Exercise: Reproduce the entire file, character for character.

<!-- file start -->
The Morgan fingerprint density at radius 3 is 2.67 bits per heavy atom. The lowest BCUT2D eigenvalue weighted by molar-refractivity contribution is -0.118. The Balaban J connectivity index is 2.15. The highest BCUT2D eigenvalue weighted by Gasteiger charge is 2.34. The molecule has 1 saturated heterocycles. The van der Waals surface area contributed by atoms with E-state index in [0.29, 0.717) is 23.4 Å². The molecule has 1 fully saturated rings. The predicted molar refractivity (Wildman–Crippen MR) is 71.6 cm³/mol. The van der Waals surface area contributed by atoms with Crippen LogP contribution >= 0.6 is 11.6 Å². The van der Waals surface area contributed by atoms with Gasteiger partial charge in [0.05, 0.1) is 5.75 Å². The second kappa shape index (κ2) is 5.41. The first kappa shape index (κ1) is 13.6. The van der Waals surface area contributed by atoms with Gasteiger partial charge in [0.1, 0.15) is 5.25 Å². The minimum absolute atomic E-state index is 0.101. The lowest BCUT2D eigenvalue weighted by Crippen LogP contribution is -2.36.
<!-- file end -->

The Morgan fingerprint density at radius 3 is 2.67 bits per heavy atom. The lowest BCUT2D eigenvalue weighted by molar-refractivity contribution is -0.118. The Balaban J connectivity index is 2.15. The highest BCUT2D eigenvalue weighted by Gasteiger charge is 2.34. The molecule has 1 saturated heterocycles. The van der Waals surface area contributed by atoms with E-state index in [0.29, 0.717) is 23.4 Å². The molecule has 1 fully saturated rings. The predicted molar refractivity (Wildman–Crippen MR) is 71.6 cm³/mol. The van der Waals surface area contributed by atoms with Crippen LogP contribution >= 0.6 is 11.6 Å². The van der Waals surface area contributed by atoms with Gasteiger partial charge in [0.05, 0.1) is 5.75 Å². The second kappa shape index (κ2) is 5.41. The first kappa shape index (κ1) is 13.6. The van der Waals surface area contributed by atoms with Gasteiger partial charge in [0.1, 0.15) is 5.25 Å². The minimum absolute atomic E-state index is 0.101. The lowest BCUT2D eigenvalue weighted by Crippen LogP contribution is -2.36.